Introastro Edited Lecture Transcripts Edited Lecture Transcripts Week01

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Introduction to Astronomy, Week 1Edited Lecture Transcriptsprovided by Derek Grainge during session 002, 2013-2014

1 Positional Astronomy Introduction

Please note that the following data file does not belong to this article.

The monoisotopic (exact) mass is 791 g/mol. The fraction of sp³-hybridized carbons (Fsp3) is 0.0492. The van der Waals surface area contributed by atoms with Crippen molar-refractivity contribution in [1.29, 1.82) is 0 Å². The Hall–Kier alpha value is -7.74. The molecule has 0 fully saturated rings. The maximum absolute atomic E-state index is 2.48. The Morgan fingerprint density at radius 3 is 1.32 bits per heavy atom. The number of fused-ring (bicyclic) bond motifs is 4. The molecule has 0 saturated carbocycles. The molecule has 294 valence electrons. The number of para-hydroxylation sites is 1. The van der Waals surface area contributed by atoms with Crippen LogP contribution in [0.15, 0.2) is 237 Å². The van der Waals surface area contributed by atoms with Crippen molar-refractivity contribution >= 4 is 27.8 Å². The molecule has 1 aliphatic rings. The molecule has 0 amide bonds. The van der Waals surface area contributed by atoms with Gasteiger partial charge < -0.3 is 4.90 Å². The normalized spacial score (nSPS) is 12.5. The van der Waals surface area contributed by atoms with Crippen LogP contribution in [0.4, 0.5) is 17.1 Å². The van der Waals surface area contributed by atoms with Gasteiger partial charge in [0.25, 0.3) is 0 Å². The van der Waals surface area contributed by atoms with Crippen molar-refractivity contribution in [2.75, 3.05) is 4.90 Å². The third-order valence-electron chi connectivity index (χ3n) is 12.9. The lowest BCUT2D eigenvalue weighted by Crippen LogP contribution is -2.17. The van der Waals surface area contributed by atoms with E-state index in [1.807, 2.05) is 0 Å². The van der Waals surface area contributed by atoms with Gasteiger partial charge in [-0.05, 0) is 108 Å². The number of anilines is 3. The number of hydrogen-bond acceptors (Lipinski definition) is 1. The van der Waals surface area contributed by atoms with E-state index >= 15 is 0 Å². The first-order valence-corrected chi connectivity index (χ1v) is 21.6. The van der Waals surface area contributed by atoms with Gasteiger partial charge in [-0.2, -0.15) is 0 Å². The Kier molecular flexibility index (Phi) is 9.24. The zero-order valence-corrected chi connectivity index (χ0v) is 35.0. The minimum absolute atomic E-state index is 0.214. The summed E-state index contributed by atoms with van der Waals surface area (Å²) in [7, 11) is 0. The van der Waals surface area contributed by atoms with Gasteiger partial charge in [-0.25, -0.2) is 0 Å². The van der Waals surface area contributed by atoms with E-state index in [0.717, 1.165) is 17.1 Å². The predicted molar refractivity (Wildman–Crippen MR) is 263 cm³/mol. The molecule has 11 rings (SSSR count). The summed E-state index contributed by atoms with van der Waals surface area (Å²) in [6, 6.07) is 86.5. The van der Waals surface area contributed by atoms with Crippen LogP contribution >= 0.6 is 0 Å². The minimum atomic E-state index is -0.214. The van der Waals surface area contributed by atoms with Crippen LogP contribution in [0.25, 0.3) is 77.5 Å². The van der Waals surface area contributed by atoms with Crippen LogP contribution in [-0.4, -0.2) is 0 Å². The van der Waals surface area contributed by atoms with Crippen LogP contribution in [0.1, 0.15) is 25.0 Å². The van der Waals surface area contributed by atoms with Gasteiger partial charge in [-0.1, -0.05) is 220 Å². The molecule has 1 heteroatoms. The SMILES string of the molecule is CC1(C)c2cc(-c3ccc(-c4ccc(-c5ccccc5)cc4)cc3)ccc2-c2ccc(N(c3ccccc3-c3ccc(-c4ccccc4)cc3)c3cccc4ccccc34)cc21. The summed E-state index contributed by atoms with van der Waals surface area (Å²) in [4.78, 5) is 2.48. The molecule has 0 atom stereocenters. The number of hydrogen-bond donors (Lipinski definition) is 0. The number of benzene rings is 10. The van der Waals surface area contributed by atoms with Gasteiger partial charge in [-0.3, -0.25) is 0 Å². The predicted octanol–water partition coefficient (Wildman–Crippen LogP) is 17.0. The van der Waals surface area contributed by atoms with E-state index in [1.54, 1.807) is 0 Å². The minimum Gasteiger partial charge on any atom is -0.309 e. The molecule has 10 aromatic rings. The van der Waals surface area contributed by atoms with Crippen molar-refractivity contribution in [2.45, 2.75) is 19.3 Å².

Today we're going to start our class, and the best way to start a class on astronomy, is to just go outside and take a look at the night sky. See some of the objects we're going to talk about in their actual natural habitat so to speak. There's far too many of us to fit in any one place and we're scattered too widely over the globe, but through the wonders of technology I am going to invite you, in a minute, to do a, an, virtual night sky tour with me, and I encourage all of you to take either a virtual tour or even better, if you can, to go outside and take a look up at the sky. Familiarity with the night sky is not the main object of this class. But it's a very pleasant side effect and I hope you'll enjoy it. So, without further ado let me invite you to join me virtually in field outside of Athens, Greece for definiteness, and we'll look up and see some of what we can see in the sky. Welcome to our observatory. We've chosen to locate ourselves in the outskirts of Athens, Greece. It is November 27th at 9 p.m. And when our software is simulating the sky, and we're looking to the south, we have a very broad feel of the view of a full 180 degrees. So we can see all the way from the eastern horizon to our left, to the western horizon to our right. But because of the light pollution of a nearby city we see very few stars in the sky. This might be what can see, or it's certainly what I can see when I step outdoors, but the brightest stars in the sky are bright enough to shine against the glow. So we might see over here in the east, Betelgeuse and Rigel, and perhaps Capella and Aldebaran. And over here on the western horizon we'd see three very bright stars. Vega over here, Altair down there and Denad over here, and these make up what is normally called the summer triangle. Let's step a little farther away from the city where more stars are visible, and try to get a better look. There that's better. With software it's much easier to turn off light pollution than it is in real life, and now we see the same view of the sky as it must have appeared before the invention of electric lights. And let's take a look and name some of the objects we see. Over here to the east we saw the two bright stars Betelgeuse and Rigel, which are now shown to be, seen to be, part of the famous constellation of Orion the Hunter. There's his chest and his legs, his belt from which hangs his dagger. His club or bow over here, his outstretched arm, he even has a head up there. And that would be Orion the Hunter, and Aldebaran will be part of Taurus the Bull. There's his head and his body and his long outstretched horns. Looking farther to the right we can identify some other famous groups. This w shaped object is associated with Cassiopeia the vain queen. And not far from here, this great square of Pegasus. And from the great square Pegasus towards Cassiopeia, these two streaming lines of stars associated to Andromeda, Cassiopeia's daughter. And up here Vega, the bright star we saw in the western sky, is part in fact of Orpheus Lyre. This is the constellation Lyra, and finally my favorite constellation - we talked about Deneb over here, and Deneb is just the tail of Cygnus the Swan. There's his tail and southern his heart. And a long, swan neck that ends at Albireo's head. And then his pretty, swept back, swan wings. You can certainly see a swan. There are many other constellations but I don't have time to show them all. Let's allow the software to do that for us. Here I let the software designate for us the most famous of the constellations, and the brightest stars that comprise the shape or the asterism of the constellation. And we see Orion the Hunter and Taurus the Bull, and Pegasus the Flying Horse, and so on, as well as many others. And what we recognize is that many of them have their origin in Greek Mythology, at least in the northern hemisphere. The reason for this is. And the point I'm trying to make with this image is that if you show this picture, without the helpful blue lines, to someone who lived in Athens thousands of years ago, I don't know the, this, the philosopher Aristotle. He would not only recognize the stars he would name the constellations and he'd use the same names that we use. Because the pattern of the sky as Aristotle saw it on a fall day in Athens 2000 years ago would be extraordinarily similar, essentially identical to what we see today absent light pollution. There is this beautiful permanence in the sky. The stars that we see today are essentially the same as they've always been, and this is something that has made astronomy one of the oldest sciences. It's also something we can use to establish a geography of the sky. So that if I want to describe or if an astronomer wants to describe viewing an object that lies right here, even if it's not part of the asterism of Orion, he would say the star lies in the constellation Orion. Astronomers have formalized this. By, in recent memory, actually dividing the sky into 88 regions. In the northern hemisphere they're associated ancient Greek constellations for the most part. And so now we precisely can distinguish a star that lies in the constellation, Orion from some nearby star. That lies in Taurus, and when we talk about stars lying in one constellation or the other, I will be referring to this treaty that divides the sky into the 88 constellations. The point that this again is trying to remind us of, is that a star that is in Orion now will be in Orion a century hence, and so there's this geography that we set up, and we can identify positions in the sky. Removing for a moment all the distracting lines that the software was drawing, let's take a closer look at some of the objects we're seeing and try to pay attention again to what we're seeing. So we see large numbers of stars, we notice that they were different colors. Some of them are more reddish or orangeish or yellow, and some are blue. The colors of stars are in themselves an interesting topic, we'll talk about that. The distribution of stars is interesting. If you look you'll see that there are less stars here or here, than there are along this region of the sky. This stripe through the sky, and in fact, if we look closely we'll see that even in between the sky, stars, the sky here's brighter than elsewhere. This is of course, the famous stripe of The Milky Way. We'll want to take a close look at that. Here's what part of The Milky Way looks when you take a slightly long exposure photograph. The exposure brings out many, many stars, and we see that this bright stripe in the sky that I call the Milky Way has a lot more structure. It's not just a white stripe. There are these darker areas and brighter areas, different colors, lots of stars. We'll take a close look at that and try to understand what the Milky Way is. There are some other objects visible in the sky that we'll justify a closer look of the form that Aristotle would not have been able to take advantage of. If we look at Orion here, and if we look at stars, the three stars that form the dagger dangling from Orion's belt, and certainly the middle one. Its pretty clear, it does not really look right. There's something fuzzy about that star. Well take out a telescope and get a closer look at that. The slightly fuzzy, suspicious star in the center of Orion's dagger that we mentioned, turns out in a moderate telescope, to be a lot more interesting than you'd think. In fact all of this stuff, all of these stars, all of this nebulous scattered light, blue and pink, these darker regions. All of this is what our eye sees as a slightly fuzzy star. And understanding what is going on in the Orion Nebula, is going to be something that'll be very exciting for us. Slightly farther south over here just past Taurus, and in the Constellation Taurus in particular, is this weird collection of stars, a whole bunch of stars, clustered together very close, the collection of seven bright stars in the Constellation Taurus, call, traditionally called Pleiades in some cultures, The Seven Sisters different names for this obvious bright, collection. Here are the seven bright stars we see that there are many others near them. Just not bright enough for us to see, and even again, as in Orion, we see that there is this nebula stuff, there's this blue, shiny stuff that is not a star that is producing light. So some of the light we see is not coming from the stars at all. And, if we look at this collection of stars then perhaps it's worth looking just below Pegasus over here. If we looked very closely there would be a faint and slightly fuzzy object, probably better seen with a telescope than the naked eye. In a moderate telescope the group, slightly faint fuzzy object in the constellation Pegasus that I mentioned turns out to be this beautiful globular cluster called M13. Again we see many, many, many stars far more in fact than in the Pleiades. We also see that they're all dimmer. The stars in the Pleiades were bright like this. These are dimmer objects, and they also appear to be very much more tightly clustered. In the constellation of Andromeda up here in between Pegasus and Cassiopeia, if we look around here there's another one of those fuzzy objects, suspiciously not quite star-like. If you magnify it a little bit and collect light for a long time and process carefully, turns out to be this beautiful richly structured object, the Great Spiral Galaxy of Andromeda. I should point out that the fuzziness that we see is only the brightest central part of this. This object itself is about five times the size of the full moon in the sky. It's very large and very, very faint and requires careful image processing and light collection to get all this structure out. But nevertheless, our eyes were not misleading us, t